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date: 22 October 2019

Abstract and Keywords

This article situates postmodernism in international relations through its most fundamental and powerful characteristic: its systematic denaturalization of the real and the given, with the aim of social critique in the name of some ethical good. It presents some criticisms of postmodernism and a strong defence of its ongoing value and relevance in order to push the postmodern critique a little harder, and to promote internal debate over some of its claims. It argues for postmodernist currents in international relations to engage productively with sympathetic elements of other critical and traditional approaches, to gain greater clarity about their normative commitments, possibilities (and dangers), and for more work that connects theoretical innovation with specific projects and struggles that are of relevance both to policy-makers and to marginalized communities. In defence of postmodernism, it argues for its ethical and analytical value, and its sheer timeliness: its ability to diagnose and resist the bizarre nihilism of our age.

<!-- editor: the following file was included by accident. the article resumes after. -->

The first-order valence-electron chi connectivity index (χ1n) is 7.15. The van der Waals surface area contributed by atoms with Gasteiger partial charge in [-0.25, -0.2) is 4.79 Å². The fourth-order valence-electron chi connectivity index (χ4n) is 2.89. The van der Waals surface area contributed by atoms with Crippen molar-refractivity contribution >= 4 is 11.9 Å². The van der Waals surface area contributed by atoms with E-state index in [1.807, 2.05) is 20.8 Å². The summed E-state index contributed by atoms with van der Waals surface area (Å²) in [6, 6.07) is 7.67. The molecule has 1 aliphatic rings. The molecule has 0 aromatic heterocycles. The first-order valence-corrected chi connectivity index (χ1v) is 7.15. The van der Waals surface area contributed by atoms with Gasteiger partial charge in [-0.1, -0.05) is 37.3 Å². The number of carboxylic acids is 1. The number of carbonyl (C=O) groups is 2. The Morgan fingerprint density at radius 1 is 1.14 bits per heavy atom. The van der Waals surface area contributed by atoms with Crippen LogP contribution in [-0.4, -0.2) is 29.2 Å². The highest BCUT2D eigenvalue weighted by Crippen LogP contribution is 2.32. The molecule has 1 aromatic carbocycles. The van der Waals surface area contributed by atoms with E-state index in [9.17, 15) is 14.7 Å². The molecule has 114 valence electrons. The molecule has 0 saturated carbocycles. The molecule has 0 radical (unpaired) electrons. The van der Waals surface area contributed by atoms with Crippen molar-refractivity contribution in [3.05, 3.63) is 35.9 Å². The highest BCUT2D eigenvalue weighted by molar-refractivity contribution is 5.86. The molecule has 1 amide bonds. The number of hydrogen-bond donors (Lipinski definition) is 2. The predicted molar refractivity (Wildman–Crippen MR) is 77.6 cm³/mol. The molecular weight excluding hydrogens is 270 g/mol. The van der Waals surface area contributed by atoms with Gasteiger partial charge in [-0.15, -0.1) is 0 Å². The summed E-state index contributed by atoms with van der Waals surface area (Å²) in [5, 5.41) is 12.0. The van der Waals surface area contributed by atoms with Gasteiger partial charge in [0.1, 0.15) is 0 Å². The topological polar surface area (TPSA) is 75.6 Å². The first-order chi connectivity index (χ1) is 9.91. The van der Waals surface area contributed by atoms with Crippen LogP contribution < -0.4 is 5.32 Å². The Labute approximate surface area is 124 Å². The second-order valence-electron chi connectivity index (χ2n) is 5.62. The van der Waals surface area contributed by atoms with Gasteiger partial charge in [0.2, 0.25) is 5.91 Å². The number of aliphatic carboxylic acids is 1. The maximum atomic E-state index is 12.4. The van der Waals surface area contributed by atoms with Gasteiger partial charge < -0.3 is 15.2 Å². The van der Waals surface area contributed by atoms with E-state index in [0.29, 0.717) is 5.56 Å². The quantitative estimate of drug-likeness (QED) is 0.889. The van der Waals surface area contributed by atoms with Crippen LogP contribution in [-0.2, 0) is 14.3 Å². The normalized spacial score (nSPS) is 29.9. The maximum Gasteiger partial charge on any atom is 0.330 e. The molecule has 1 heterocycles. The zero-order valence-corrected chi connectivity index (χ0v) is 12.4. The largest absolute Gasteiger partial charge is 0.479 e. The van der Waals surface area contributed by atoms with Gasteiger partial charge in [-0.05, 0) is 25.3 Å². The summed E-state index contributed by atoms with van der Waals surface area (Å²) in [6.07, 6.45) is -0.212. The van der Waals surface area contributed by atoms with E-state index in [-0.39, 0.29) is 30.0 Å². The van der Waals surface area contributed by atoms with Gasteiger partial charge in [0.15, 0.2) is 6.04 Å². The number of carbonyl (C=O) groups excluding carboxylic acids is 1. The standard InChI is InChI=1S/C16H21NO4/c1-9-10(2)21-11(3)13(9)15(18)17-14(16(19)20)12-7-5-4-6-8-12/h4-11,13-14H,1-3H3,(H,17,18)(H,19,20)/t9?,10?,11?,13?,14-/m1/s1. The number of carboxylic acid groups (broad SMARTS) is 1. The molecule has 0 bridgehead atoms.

Keywords: postmodernism, international relations, ethics, real, social critique

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